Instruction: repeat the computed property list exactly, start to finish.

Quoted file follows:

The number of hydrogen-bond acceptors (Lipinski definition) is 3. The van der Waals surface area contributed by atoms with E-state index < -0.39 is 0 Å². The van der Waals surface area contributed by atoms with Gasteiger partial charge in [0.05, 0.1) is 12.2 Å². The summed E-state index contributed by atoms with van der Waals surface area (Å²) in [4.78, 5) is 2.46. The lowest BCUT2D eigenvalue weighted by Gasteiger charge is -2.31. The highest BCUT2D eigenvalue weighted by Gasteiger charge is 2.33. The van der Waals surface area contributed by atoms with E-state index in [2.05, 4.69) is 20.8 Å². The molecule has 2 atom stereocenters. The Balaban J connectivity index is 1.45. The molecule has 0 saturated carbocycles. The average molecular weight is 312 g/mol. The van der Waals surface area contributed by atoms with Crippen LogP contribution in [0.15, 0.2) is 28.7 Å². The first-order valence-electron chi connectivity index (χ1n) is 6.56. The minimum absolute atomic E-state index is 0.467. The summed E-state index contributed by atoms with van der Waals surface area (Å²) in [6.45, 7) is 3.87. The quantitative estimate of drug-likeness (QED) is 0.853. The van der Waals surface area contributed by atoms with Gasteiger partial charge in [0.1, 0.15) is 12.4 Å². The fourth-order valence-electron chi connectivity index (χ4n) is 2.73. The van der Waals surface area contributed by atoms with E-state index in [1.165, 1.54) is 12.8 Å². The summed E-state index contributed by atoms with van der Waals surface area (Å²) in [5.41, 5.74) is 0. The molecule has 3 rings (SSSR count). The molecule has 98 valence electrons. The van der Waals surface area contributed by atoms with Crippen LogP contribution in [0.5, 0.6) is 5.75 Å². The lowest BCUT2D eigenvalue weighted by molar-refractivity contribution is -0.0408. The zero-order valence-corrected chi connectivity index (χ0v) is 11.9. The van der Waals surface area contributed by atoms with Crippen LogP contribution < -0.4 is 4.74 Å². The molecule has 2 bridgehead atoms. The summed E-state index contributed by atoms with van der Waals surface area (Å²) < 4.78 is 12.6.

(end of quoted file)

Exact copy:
The number of hydrogen-bond acceptors (Lipinski definition) is 3. The van der Waals surface area contributed by atoms with E-state index < -0.39 is 0 Å². The van der Waals surface area contributed by atoms with Gasteiger partial charge in [0.05, 0.1) is 12.2 Å². The summed E-state index contributed by atoms with van der Waals surface area (Å²) in [4.78, 5) is 2.46. The lowest BCUT2D eigenvalue weighted by Gasteiger charge is -2.31. The highest BCUT2D eigenvalue weighted by Gasteiger charge is 2.33. The van der Waals surface area contributed by atoms with E-state index in [2.05, 4.69) is 20.8 Å². The molecule has 2 atom stereocenters. The Balaban J connectivity index is 1.45. The molecule has 0 saturated carbocycles. The average molecular weight is 312 g/mol. The van der Waals surface area contributed by atoms with Crippen LogP contribution in [0.15, 0.2) is 28.7 Å². The first-order valence-electron chi connectivity index (χ1n) is 6.56. The minimum absolute atomic E-state index is 0.467. The summed E-state index contributed by atoms with van der Waals surface area (Å²) in [6.45, 7) is 3.87. The quantitative estimate of drug-likeness (QED) is 0.853. The van der Waals surface area contributed by atoms with Gasteiger partial charge in [0.1, 0.15) is 12.4 Å². The fourth-order valence-electron chi connectivity index (χ4n) is 2.73. The van der Waals surface area contributed by atoms with E-state index in [1.165, 1.54) is 12.8 Å². The summed E-state index contributed by atoms with van der Waals surface area (Å²) in [5.41, 5.74) is 0. The molecule has 3 rings (SSSR count). The molecule has 98 valence electrons. The van der Waals surface area contributed by atoms with Crippen LogP contribution in [0.5, 0.6) is 5.75 Å². The lowest BCUT2D eigenvalue weighted by molar-refractivity contribution is -0.0408. The zero-order valence-corrected chi connectivity index (χ0v) is 11.9. The van der Waals surface area contributed by atoms with Crippen LogP contribution < -0.4 is 4.74 Å². The molecule has 2 bridgehead atoms. The summed E-state index contributed by atoms with van der Waals surface area (Å²) < 4.78 is 12.6.